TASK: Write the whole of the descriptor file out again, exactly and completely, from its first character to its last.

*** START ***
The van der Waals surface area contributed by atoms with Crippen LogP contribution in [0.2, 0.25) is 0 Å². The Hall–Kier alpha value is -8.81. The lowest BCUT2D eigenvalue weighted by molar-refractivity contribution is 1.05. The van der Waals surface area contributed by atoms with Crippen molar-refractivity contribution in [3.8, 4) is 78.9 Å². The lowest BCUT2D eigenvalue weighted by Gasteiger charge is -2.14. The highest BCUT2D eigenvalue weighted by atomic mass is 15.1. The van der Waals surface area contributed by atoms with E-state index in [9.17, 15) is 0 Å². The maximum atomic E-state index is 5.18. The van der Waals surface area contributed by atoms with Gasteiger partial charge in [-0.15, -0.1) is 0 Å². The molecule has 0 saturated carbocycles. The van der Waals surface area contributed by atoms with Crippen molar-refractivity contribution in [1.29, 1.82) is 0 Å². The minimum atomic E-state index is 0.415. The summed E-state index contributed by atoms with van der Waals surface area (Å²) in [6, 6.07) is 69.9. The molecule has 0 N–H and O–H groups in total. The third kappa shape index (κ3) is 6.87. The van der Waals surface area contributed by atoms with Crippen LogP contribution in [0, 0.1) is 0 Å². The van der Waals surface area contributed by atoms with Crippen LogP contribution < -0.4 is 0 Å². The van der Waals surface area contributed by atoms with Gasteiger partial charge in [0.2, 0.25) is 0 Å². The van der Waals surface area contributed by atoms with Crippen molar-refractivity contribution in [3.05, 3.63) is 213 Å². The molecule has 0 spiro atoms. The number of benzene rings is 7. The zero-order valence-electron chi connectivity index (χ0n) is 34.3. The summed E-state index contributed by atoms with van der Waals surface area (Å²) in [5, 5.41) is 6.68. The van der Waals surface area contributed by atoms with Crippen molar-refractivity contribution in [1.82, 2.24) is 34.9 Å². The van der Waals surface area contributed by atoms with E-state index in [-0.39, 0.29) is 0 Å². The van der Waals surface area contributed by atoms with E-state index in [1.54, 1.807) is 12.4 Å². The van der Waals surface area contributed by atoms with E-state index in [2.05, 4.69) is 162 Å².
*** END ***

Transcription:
The van der Waals surface area contributed by atoms with Crippen LogP contribution in [0.2, 0.25) is 0 Å². The Hall–Kier alpha value is -8.81. The lowest BCUT2D eigenvalue weighted by molar-refractivity contribution is 1.05. The van der Waals surface area contributed by atoms with Crippen molar-refractivity contribution in [3.8, 4) is 78.9 Å². The lowest BCUT2D eigenvalue weighted by Gasteiger charge is -2.14. The highest BCUT2D eigenvalue weighted by atomic mass is 15.1. The van der Waals surface area contributed by atoms with E-state index in [9.17, 15) is 0 Å². The maximum atomic E-state index is 5.18. The van der Waals surface area contributed by atoms with Gasteiger partial charge in [-0.15, -0.1) is 0 Å². The molecule has 0 saturated carbocycles. The van der Waals surface area contributed by atoms with Crippen molar-refractivity contribution in [1.29, 1.82) is 0 Å². The minimum atomic E-state index is 0.415. The summed E-state index contributed by atoms with van der Waals surface area (Å²) in [6, 6.07) is 69.9. The molecule has 0 N–H and O–H groups in total. The third kappa shape index (κ3) is 6.87. The van der Waals surface area contributed by atoms with Crippen LogP contribution in [0, 0.1) is 0 Å². The van der Waals surface area contributed by atoms with Crippen LogP contribution < -0.4 is 0 Å². The van der Waals surface area contributed by atoms with Gasteiger partial charge in [0.2, 0.25) is 0 Å². The van der Waals surface area contributed by atoms with Crippen molar-refractivity contribution in [3.05, 3.63) is 213 Å². The molecule has 0 spiro atoms. The number of benzene rings is 7. The zero-order valence-electron chi connectivity index (χ0n) is 34.3. The summed E-state index contributed by atoms with van der Waals surface area (Å²) in [5, 5.41) is 6.68. The van der Waals surface area contributed by atoms with Crippen molar-refractivity contribution in [1.82, 2.24) is 34.9 Å². The van der Waals surface area contributed by atoms with E-state index in [-0.39, 0.29) is 0 Å². The van der Waals surface area contributed by atoms with E-state index in [1.54, 1.807) is 12.4 Å². The van der Waals surface area contributed by atoms with E-state index in [2.05, 4.69) is 162 Å².